No, just no. Not here. There are lots of places on the interwebs for that encouragement and if it’s what you need, go get it! I’ll be there too, on and off, as I oscillate between hope and despair. But I’ll also be here. Saying things like, “Yes, time at home full time with my kids is a nightmare. AND we will be ok. Because there a moments that I love mixed in to the ick.”
I am here to say: We are living in a time that will change our lives and while I am all for not losing all our shit in front of our kids (consistently)- I am here to tell you- our kids are best loved when we show up authentically. Like crying, and unprepared, and wondering how this will end. Kids are not best loved when we stuff those feelings as deep as possible and plaster on grin that it will all be fine. This does not teach perseverance! And our kids aren’t served by it, nor is the rest of humanity.
There are people out there to give you the pep talk, the color coded schedule, the list of online resources for healthy screen time. I am just here to go first and say: I am not going to do most of this very well. Turns out I am not an optimist, and I don’t handle global pandemic with an immunocompromised kid with ease.
For example, while I explained not playing with the neighbors, Jude was sobbing and I more or less told him to “get over it” bc off all the people suffering real problems. Turns out to him, social disconnection IS a real problem. It was not ideal. While explaining the delay of our RV trip, Beau became gravely concerned about his access to hospitals, and I realized I missed the balance of telling him the truth, and keeping him blissfully unaware. It was not ideal.
So, friends, I am here. Here to tell you, yes!, seek encouragement, get the damn charts, time block your days, read the memes, all the things. And then come back here and see that I, too, am wondering how the hell we are going to manage maintaining our calm, not just on an “extended spring break,” but amidst a global crisis.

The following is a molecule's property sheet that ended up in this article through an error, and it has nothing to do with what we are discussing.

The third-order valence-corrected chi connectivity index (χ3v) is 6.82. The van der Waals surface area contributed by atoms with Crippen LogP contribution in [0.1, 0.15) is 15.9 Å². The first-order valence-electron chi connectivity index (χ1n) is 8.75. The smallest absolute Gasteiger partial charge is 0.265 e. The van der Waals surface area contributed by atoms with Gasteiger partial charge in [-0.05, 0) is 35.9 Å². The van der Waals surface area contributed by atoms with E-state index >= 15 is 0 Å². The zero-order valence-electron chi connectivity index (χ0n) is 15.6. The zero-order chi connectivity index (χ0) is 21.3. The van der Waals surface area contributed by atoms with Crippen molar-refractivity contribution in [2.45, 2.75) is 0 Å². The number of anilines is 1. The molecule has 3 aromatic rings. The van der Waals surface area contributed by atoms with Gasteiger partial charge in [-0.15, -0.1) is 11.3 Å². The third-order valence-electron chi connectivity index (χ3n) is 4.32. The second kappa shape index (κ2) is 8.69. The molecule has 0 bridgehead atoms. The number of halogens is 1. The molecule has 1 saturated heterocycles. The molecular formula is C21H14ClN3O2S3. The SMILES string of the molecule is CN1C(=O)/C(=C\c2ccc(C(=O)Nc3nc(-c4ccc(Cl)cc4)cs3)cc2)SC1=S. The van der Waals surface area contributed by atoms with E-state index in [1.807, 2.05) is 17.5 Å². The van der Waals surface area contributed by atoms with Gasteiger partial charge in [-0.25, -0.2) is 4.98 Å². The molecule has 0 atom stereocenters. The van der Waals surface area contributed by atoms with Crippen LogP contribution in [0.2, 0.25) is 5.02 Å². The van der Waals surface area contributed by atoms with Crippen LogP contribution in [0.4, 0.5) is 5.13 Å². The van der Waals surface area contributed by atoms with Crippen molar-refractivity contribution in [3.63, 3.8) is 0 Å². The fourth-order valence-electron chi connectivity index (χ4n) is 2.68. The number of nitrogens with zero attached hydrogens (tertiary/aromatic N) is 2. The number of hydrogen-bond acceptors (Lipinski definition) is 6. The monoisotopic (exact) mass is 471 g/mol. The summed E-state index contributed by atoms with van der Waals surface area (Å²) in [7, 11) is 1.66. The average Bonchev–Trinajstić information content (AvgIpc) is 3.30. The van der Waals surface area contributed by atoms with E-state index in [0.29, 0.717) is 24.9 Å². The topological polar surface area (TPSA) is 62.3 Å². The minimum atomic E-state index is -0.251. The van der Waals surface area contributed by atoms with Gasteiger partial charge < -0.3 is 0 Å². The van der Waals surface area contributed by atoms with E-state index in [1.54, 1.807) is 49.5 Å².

I am here to encourage you with one thing: Show your kids that there are real things happening that produce real unknowns. And that doesn’t have to require cheer and positivity. It can allow for conversations about how to hold fear and faith in the same breath. How to be worried about the world, and know about the promises of God’s word.
But PLEASE! please, PLEASE let’s not squander the opportunity to raise kids who see that life is not always 🌈 &🦋 and even still, we will get through. Start applying all that “we can do hard things” stuff we’ve been screen saving for years to the here and now. This is hard AND we can do this. It’s both.
The most important thing I have learned from the last year regarding parenting my children is this: we don’t serve our kids by trying to push down our own feelings to ensure they don’t see grief and heartache. First off, its impossible, and second off it keeps them ignorant. And ignorant kids turn in to ignorant adults and last time I checked, exactly 0% of any of us wanted more ignorant adults in our life.
Show them what it looks like to be both sad and hopeful, both overwhelmed, and moving forward, both horribly unequip, and willing to do it anyway, both scared, and holding to faith.
It’s always both, and. Don’t let pandemic change that.
And finally, I hereby give all readers permission to sit on the couch, not teach their kids a single damn thing, and wonder how we are going to get through this. SIT THERE. For a minute. Because soon enough, I am going to tell you guys to get up and start moving forward.
But for now, we grieve.